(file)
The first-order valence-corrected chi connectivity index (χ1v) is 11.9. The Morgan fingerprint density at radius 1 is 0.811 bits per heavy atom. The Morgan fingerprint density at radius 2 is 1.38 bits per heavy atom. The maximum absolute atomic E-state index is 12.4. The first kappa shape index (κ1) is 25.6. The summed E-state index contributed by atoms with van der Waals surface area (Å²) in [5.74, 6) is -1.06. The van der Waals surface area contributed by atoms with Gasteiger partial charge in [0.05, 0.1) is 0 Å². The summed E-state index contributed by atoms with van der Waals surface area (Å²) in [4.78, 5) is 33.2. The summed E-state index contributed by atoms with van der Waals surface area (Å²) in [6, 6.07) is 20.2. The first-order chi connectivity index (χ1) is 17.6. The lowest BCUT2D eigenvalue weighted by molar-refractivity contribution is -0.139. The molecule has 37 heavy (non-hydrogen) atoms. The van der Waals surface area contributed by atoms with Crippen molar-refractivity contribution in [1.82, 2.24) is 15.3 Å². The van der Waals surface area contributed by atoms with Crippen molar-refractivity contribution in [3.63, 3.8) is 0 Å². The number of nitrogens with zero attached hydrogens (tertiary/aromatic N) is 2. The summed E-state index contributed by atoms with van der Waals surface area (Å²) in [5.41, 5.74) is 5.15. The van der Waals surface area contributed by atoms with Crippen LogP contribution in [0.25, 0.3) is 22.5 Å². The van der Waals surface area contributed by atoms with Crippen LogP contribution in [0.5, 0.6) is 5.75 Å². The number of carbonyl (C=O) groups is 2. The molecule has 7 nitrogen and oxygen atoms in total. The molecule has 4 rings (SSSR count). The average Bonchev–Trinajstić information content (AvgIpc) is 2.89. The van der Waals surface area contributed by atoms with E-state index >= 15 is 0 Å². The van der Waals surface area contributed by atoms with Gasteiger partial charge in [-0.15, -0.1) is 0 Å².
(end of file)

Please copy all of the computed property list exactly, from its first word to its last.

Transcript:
The first-order valence-corrected chi connectivity index (χ1v) is 11.9. The Morgan fingerprint density at radius 1 is 0.811 bits per heavy atom. The Morgan fingerprint density at radius 2 is 1.38 bits per heavy atom. The maximum absolute atomic E-state index is 12.4. The first kappa shape index (κ1) is 25.6. The summed E-state index contributed by atoms with van der Waals surface area (Å²) in [5.74, 6) is -1.06. The van der Waals surface area contributed by atoms with Gasteiger partial charge in [0.05, 0.1) is 0 Å². The summed E-state index contributed by atoms with van der Waals surface area (Å²) in [4.78, 5) is 33.2. The summed E-state index contributed by atoms with van der Waals surface area (Å²) in [6, 6.07) is 20.2. The first-order chi connectivity index (χ1) is 17.6. The lowest BCUT2D eigenvalue weighted by molar-refractivity contribution is -0.139. The molecule has 37 heavy (non-hydrogen) atoms. The van der Waals surface area contributed by atoms with Crippen molar-refractivity contribution in [1.82, 2.24) is 15.3 Å². The van der Waals surface area contributed by atoms with Crippen molar-refractivity contribution in [3.63, 3.8) is 0 Å². The number of nitrogens with zero attached hydrogens (tertiary/aromatic N) is 2. The summed E-state index contributed by atoms with van der Waals surface area (Å²) in [5.41, 5.74) is 5.15. The van der Waals surface area contributed by atoms with Crippen LogP contribution in [0.25, 0.3) is 22.5 Å². The van der Waals surface area contributed by atoms with Crippen LogP contribution in [0.5, 0.6) is 5.75 Å². The number of carbonyl (C=O) groups is 2. The molecule has 7 nitrogen and oxygen atoms in total. The molecule has 4 rings (SSSR count). The average Bonchev–Trinajstić information content (AvgIpc) is 2.89. The van der Waals surface area contributed by atoms with E-state index >= 15 is 0 Å². The van der Waals surface area contributed by atoms with Gasteiger partial charge in [-0.15, -0.1) is 0 Å².